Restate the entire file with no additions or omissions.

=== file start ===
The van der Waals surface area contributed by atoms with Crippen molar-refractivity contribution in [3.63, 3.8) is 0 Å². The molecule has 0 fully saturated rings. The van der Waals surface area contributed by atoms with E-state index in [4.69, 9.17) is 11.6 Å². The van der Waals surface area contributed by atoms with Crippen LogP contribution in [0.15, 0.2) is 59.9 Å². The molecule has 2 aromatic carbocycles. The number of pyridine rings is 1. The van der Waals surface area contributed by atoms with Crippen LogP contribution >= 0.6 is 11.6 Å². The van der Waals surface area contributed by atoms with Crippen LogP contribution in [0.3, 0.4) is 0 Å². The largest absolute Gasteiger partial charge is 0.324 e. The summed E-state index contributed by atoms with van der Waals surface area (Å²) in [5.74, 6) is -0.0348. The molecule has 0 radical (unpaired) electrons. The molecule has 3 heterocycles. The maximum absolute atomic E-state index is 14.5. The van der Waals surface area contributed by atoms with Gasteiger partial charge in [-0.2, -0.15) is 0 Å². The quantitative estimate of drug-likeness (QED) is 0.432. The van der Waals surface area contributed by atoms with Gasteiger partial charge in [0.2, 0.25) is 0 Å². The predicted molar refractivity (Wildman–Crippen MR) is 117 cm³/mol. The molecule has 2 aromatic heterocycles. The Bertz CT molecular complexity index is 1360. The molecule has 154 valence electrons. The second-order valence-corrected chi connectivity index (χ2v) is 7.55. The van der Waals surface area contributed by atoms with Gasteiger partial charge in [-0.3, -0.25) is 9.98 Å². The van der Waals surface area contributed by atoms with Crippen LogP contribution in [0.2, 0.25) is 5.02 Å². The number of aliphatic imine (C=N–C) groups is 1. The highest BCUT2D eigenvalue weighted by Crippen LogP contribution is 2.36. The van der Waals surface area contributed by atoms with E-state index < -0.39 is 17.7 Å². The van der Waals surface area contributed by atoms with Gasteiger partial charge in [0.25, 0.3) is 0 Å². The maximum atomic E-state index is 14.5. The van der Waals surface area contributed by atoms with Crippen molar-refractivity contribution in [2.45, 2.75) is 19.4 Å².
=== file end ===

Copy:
The van der Waals surface area contributed by atoms with Crippen molar-refractivity contribution in [3.63, 3.8) is 0 Å². The molecule has 0 fully saturated rings. The van der Waals surface area contributed by atoms with E-state index in [4.69, 9.17) is 11.6 Å². The van der Waals surface area contributed by atoms with Crippen LogP contribution in [0.15, 0.2) is 59.9 Å². The molecule has 2 aromatic carbocycles. The number of pyridine rings is 1. The van der Waals surface area contributed by atoms with Crippen LogP contribution >= 0.6 is 11.6 Å². The van der Waals surface area contributed by atoms with Crippen LogP contribution in [0.3, 0.4) is 0 Å². The largest absolute Gasteiger partial charge is 0.324 e. The summed E-state index contributed by atoms with van der Waals surface area (Å²) in [5.74, 6) is -0.0348. The molecule has 0 radical (unpaired) electrons. The molecule has 3 heterocycles. The maximum absolute atomic E-state index is 14.5. The van der Waals surface area contributed by atoms with Gasteiger partial charge in [-0.2, -0.15) is 0 Å². The quantitative estimate of drug-likeness (QED) is 0.432. The van der Waals surface area contributed by atoms with Gasteiger partial charge in [0.2, 0.25) is 0 Å². The predicted molar refractivity (Wildman–Crippen MR) is 117 cm³/mol. The molecule has 2 aromatic heterocycles. The Bertz CT molecular complexity index is 1360. The molecule has 154 valence electrons. The second-order valence-corrected chi connectivity index (χ2v) is 7.55. The van der Waals surface area contributed by atoms with Gasteiger partial charge in [-0.3, -0.25) is 9.98 Å². The van der Waals surface area contributed by atoms with Crippen LogP contribution in [0.2, 0.25) is 5.02 Å². The number of aliphatic imine (C=N–C) groups is 1. The highest BCUT2D eigenvalue weighted by Crippen LogP contribution is 2.36. The van der Waals surface area contributed by atoms with E-state index < -0.39 is 17.7 Å². The van der Waals surface area contributed by atoms with Gasteiger partial charge in [0.25, 0.3) is 0 Å². The maximum atomic E-state index is 14.5. The van der Waals surface area contributed by atoms with Crippen molar-refractivity contribution in [2.45, 2.75) is 19.4 Å².